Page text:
Tag Archives: Art Institute of Chicago

Opens Today: Super/Natural: Textiles of the Andes, Art Institute of Chicago, until 23 June 2019

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Mantle (detail), 100 BC/AD 200, Paracas

Over the course of millennia, textiles were the primary form of aesthetic expression and communication for the diverse cultures that developed throughout the desert coasts and mountain highlands of the Andean region. Worn as garments, suspended on walls of temples and homes, and used in ritual settings, textiles functioned in multiple contexts, yet, within each culture, the techniques, motifs, and messages remained consistent.
This exhibition features over 60 textiles along with a small selection of ceramics from the museum’s collection that together explore the ways select Andean cultures developed distinct textile technologies and approaches to design. While emphasizing the unique aspects of each culture and highlighting Andean artistic diversity, the exhibition also invites comparisons across cultures and time periods. These objects speak to shared ideas concerning everyday life, the natural world, the supernatural realm, and the afterlife, demonstrating a unified visual language that spans the Andes region from its ancient past to modern communities.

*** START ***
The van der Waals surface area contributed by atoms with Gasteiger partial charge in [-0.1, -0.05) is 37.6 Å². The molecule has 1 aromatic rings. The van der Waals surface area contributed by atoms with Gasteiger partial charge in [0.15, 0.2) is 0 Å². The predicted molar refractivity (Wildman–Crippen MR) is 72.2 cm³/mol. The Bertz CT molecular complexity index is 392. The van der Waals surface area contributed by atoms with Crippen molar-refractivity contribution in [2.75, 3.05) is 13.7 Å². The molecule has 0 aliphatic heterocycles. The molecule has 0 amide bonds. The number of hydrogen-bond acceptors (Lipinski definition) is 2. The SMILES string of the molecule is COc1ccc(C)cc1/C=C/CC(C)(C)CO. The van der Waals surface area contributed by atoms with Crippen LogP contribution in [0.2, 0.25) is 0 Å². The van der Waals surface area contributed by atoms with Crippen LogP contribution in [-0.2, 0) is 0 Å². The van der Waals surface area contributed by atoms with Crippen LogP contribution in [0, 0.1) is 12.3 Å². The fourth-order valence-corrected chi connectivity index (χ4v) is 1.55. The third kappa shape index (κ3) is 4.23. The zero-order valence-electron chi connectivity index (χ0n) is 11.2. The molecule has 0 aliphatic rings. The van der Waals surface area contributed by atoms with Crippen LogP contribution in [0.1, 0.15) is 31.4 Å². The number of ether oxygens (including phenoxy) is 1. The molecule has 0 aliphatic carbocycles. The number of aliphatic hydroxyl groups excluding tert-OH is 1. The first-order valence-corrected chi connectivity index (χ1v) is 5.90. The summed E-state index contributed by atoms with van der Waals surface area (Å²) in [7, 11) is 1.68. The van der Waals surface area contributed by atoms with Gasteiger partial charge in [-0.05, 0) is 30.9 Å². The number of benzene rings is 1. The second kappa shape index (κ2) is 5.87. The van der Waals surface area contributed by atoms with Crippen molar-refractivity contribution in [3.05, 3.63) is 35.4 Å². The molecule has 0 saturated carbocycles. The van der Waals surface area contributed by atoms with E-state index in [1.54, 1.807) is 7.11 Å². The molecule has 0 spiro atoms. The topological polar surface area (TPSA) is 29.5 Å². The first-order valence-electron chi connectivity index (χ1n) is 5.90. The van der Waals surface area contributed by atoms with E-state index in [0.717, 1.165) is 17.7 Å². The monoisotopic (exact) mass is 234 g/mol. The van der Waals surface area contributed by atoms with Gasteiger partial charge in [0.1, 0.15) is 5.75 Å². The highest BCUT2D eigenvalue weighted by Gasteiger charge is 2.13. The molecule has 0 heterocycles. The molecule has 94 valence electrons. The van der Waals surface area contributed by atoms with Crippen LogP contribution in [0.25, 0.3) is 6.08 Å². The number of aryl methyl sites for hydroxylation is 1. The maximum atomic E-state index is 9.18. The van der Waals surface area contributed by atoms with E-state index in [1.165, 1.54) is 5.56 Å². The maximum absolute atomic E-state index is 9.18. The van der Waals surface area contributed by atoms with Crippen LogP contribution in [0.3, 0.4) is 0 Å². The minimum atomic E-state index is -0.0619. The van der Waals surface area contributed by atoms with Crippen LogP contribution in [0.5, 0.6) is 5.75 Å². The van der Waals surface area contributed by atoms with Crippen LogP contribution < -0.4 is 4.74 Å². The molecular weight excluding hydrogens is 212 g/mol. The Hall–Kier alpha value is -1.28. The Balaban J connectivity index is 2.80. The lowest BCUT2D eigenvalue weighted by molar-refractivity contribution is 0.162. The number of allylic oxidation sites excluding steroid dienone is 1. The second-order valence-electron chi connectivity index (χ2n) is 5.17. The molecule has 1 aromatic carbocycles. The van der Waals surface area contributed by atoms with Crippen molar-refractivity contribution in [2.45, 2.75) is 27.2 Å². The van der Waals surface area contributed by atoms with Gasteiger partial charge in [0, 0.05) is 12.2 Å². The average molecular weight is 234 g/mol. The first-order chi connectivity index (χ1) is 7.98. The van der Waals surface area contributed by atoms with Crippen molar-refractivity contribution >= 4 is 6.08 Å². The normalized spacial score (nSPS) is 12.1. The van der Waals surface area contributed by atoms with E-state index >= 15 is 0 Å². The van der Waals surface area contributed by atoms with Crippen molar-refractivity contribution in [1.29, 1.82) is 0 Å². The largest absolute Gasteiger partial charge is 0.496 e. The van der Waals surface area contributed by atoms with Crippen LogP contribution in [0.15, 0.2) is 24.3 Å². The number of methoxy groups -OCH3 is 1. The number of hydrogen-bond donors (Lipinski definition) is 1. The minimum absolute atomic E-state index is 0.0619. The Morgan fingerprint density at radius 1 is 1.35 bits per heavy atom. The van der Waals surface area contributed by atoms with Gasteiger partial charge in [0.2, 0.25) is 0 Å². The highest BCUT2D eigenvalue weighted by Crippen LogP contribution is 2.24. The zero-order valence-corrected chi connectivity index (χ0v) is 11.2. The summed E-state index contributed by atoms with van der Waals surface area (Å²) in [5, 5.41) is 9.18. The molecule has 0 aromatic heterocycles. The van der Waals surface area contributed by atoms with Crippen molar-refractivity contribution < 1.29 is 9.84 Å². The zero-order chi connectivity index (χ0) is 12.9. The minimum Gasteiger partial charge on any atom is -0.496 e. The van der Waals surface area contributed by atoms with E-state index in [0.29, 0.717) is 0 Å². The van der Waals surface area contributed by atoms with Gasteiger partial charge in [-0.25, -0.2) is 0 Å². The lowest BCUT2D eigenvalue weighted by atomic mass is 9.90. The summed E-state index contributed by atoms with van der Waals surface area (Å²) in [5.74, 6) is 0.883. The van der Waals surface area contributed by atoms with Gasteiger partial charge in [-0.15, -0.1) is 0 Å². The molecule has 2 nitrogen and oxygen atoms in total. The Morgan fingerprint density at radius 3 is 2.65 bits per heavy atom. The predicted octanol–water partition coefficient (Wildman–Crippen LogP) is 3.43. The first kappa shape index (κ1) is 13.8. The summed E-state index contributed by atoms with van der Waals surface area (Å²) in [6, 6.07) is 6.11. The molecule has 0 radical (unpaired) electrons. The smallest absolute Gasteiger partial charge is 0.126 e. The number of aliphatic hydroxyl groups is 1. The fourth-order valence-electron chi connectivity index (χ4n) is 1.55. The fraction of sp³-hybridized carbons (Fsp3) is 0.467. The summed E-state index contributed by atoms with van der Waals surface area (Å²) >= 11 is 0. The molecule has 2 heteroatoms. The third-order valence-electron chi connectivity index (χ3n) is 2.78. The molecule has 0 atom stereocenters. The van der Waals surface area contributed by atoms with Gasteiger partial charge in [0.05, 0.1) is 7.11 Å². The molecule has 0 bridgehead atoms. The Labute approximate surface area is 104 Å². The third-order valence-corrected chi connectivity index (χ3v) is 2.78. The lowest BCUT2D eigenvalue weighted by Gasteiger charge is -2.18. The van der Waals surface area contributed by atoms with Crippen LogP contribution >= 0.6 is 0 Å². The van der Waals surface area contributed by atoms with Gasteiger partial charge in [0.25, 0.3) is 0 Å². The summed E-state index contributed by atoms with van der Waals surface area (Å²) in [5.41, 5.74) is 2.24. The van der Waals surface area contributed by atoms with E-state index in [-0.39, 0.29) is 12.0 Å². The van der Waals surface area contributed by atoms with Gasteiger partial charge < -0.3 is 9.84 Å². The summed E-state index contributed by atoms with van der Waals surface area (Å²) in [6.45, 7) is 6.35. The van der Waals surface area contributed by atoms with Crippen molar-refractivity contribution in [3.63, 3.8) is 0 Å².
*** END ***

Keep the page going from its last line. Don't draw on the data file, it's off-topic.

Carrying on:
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Andean Art in the Spanish Empire, Chicago

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A Voyage to South America: Andean Art in the Spanish Empire, New long-term installation, Art Institute of Chicago, till 26 February 2016.
The museum’s first presentation of work from the viceregal period. Fourteen paintings and related works on paper introduce visitors to explorers, artists, and patrons who lived in the Spanish-governed Andes during the 17th, 18th, and 19th centuries.
The metaphorical guide of this journey is Antonio de Ulloa (1716–95), a Spanish naval officer and cartographer who traveled to South America with a French scientific mission in the 1730s and 1740s. His portrait introduces the group of works assembled—paintings of identified sitters, signal works by important South American artists, and devotional paintings that include historical figures.